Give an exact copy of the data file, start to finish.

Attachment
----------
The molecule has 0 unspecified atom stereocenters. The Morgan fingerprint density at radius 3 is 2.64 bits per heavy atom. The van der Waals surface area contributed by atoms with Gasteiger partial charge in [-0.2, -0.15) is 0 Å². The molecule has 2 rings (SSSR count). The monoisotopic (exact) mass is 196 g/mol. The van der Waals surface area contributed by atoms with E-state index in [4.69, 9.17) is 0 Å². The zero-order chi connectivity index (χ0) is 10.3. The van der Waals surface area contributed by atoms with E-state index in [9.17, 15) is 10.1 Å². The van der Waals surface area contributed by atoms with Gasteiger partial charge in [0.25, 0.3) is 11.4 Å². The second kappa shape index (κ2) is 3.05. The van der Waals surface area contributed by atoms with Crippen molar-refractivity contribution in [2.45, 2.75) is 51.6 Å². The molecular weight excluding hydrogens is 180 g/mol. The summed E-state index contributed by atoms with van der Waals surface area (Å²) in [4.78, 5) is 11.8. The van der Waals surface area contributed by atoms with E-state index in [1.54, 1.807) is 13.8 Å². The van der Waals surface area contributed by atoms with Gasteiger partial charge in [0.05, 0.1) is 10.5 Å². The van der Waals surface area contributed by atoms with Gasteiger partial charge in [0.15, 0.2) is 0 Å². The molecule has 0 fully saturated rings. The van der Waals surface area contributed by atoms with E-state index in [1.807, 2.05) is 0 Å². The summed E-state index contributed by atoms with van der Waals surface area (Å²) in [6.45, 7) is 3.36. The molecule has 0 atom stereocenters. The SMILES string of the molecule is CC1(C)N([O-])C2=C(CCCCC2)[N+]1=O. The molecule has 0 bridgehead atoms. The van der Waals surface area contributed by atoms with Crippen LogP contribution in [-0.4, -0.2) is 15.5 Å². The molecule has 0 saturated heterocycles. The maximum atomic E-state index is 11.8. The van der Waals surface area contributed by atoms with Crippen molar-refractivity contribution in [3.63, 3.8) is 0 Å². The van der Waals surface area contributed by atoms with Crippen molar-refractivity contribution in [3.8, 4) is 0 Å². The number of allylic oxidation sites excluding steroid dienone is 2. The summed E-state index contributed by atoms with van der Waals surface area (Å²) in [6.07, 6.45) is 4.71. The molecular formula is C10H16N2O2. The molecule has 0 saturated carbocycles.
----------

The molecule has 0 unspecified atom stereocenters. The Morgan fingerprint density at radius 3 is 2.64 bits per heavy atom. The van der Waals surface area contributed by atoms with Gasteiger partial charge in [-0.2, -0.15) is 0 Å². The molecule has 2 rings (SSSR count). The monoisotopic (exact) mass is 196 g/mol. The van der Waals surface area contributed by atoms with E-state index in [4.69, 9.17) is 0 Å². The zero-order chi connectivity index (χ0) is 10.3. The van der Waals surface area contributed by atoms with E-state index in [9.17, 15) is 10.1 Å². The van der Waals surface area contributed by atoms with Gasteiger partial charge in [0.25, 0.3) is 11.4 Å². The second kappa shape index (κ2) is 3.05. The van der Waals surface area contributed by atoms with Crippen molar-refractivity contribution in [2.45, 2.75) is 51.6 Å². The molecular weight excluding hydrogens is 180 g/mol. The summed E-state index contributed by atoms with van der Waals surface area (Å²) in [4.78, 5) is 11.8. The van der Waals surface area contributed by atoms with E-state index in [1.54, 1.807) is 13.8 Å². The van der Waals surface area contributed by atoms with Gasteiger partial charge in [0.05, 0.1) is 10.5 Å². The van der Waals surface area contributed by atoms with Gasteiger partial charge in [0.15, 0.2) is 0 Å². The molecule has 0 fully saturated rings. The van der Waals surface area contributed by atoms with E-state index in [1.807, 2.05) is 0 Å². The summed E-state index contributed by atoms with van der Waals surface area (Å²) in [6.45, 7) is 3.36. The molecule has 0 atom stereocenters. The SMILES string of the molecule is CC1(C)N([O-])C2=C(CCCCC2)[N+]1=O. The molecule has 0 bridgehead atoms. The van der Waals surface area contributed by atoms with Crippen LogP contribution in [-0.4, -0.2) is 15.5 Å². The molecule has 0 saturated heterocycles. The maximum atomic E-state index is 11.8. The van der Waals surface area contributed by atoms with Crippen molar-refractivity contribution in [3.63, 3.8) is 0 Å². The van der Waals surface area contributed by atoms with Crippen molar-refractivity contribution in [3.8, 4) is 0 Å². The number of allylic oxidation sites excluding steroid dienone is 2. The summed E-state index contributed by atoms with van der Waals surface area (Å²) in [6.07, 6.45) is 4.71. The molecular formula is C10H16N2O2. The molecule has 0 saturated carbocycles.